Outdoors Blog

Thousands of swans winter in this Idaho wildlife area. Here’s where to see them.

Thousands of swans have made an Idaho wildlife area their home this winter, according to a news release from the Idaho Department of Fish and Game.

More than 2,500 trumpeter swans have spent the last several weeks at the Deer Parks Wildlife Mitigation Unit in East Idaho, about 20 miles north of Idaho Falls. By Fish and Game officials’ estimate, that’s nearly a quarter of the entire Rocky Mountain trumpeter swan population.

The swans, along with ducks, geese and numerous shorebirds, fly in and out of the area’s grain fields each day, according to the release. Fish and Game plants the fields for the birds, who usually feed on grasses and plants in bodies of water.

“In recent decades swans wintering in eastern Idaho have shifted their feeding habits to include feeding on agricultural crops adjacent to rivers,” the release said. “Their ability to adapt to agricultural food sources has resulted in significant growth in the Rocky Mountain population of trumpeter swans. The proteins they ingest now will play a crucial role in successful egg production.”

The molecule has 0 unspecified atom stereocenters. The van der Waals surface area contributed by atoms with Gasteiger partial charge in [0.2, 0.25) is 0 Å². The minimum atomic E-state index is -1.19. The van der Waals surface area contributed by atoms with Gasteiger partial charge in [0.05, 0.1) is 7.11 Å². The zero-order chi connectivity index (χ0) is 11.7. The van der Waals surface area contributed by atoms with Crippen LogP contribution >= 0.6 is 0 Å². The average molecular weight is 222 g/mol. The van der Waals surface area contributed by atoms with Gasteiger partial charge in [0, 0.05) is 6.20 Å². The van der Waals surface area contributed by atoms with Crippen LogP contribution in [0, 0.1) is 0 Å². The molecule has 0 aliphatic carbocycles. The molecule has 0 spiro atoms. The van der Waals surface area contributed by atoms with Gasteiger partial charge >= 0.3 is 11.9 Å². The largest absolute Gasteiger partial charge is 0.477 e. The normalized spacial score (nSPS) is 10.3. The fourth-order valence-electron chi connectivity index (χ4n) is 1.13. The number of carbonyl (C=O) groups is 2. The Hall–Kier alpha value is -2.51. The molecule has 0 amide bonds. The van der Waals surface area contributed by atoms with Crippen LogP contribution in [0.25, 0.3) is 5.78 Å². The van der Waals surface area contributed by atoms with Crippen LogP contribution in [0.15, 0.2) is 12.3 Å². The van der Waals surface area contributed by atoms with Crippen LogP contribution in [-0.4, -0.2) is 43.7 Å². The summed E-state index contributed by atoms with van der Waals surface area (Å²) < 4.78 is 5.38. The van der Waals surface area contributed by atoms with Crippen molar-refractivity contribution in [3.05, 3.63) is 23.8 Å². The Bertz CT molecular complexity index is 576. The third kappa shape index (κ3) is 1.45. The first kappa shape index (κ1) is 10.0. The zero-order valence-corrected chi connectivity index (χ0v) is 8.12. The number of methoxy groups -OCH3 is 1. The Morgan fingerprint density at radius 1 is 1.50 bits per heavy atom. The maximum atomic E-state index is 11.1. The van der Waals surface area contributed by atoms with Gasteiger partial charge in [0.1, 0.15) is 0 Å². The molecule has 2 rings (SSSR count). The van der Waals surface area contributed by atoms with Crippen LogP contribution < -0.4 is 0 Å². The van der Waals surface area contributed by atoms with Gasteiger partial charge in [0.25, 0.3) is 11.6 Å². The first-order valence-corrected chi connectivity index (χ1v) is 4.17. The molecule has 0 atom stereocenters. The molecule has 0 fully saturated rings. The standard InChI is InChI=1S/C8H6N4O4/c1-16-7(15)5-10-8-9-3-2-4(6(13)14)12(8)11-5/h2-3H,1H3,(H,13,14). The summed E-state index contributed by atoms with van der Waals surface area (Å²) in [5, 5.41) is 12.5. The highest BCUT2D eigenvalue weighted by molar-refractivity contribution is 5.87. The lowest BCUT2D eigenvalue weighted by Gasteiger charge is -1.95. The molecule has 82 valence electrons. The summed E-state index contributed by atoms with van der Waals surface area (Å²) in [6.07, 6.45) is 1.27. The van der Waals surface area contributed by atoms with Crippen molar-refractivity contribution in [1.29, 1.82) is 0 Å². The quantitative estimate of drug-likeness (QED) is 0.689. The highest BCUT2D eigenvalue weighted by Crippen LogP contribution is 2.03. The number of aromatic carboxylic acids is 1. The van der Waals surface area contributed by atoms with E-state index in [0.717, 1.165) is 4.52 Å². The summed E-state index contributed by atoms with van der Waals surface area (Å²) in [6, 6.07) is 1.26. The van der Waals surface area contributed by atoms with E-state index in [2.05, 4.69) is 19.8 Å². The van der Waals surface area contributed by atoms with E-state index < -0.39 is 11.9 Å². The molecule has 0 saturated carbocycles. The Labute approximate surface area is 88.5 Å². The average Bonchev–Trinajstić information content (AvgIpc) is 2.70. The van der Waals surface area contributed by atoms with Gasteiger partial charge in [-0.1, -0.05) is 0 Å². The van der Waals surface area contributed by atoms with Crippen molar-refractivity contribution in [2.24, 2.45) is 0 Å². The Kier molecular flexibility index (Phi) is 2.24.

Though trumpeter swan populations have since recovered, the birds nearly went extinct in the early 20th century. Today, they occupy only a fraction of the range they once covered in the United States. In recent years, wildlife biologists in Yellowstone National Park have worked to rebuild the trumpeter swan population there, which has dwindled to as few as eight or nine animals.

The swans will begin their migration to their Canada breeding grounds sometime in March, Fish and Game’s release said, so hopeful birders should plan a trip to Deer Parks sooner rather than later.

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Nicole Blanchard is the Idaho Statesman’s outdoors reporter. She grew up in Idaho, graduated from Idaho State University and Northwestern University and frequents the trails around Boise as much as she can.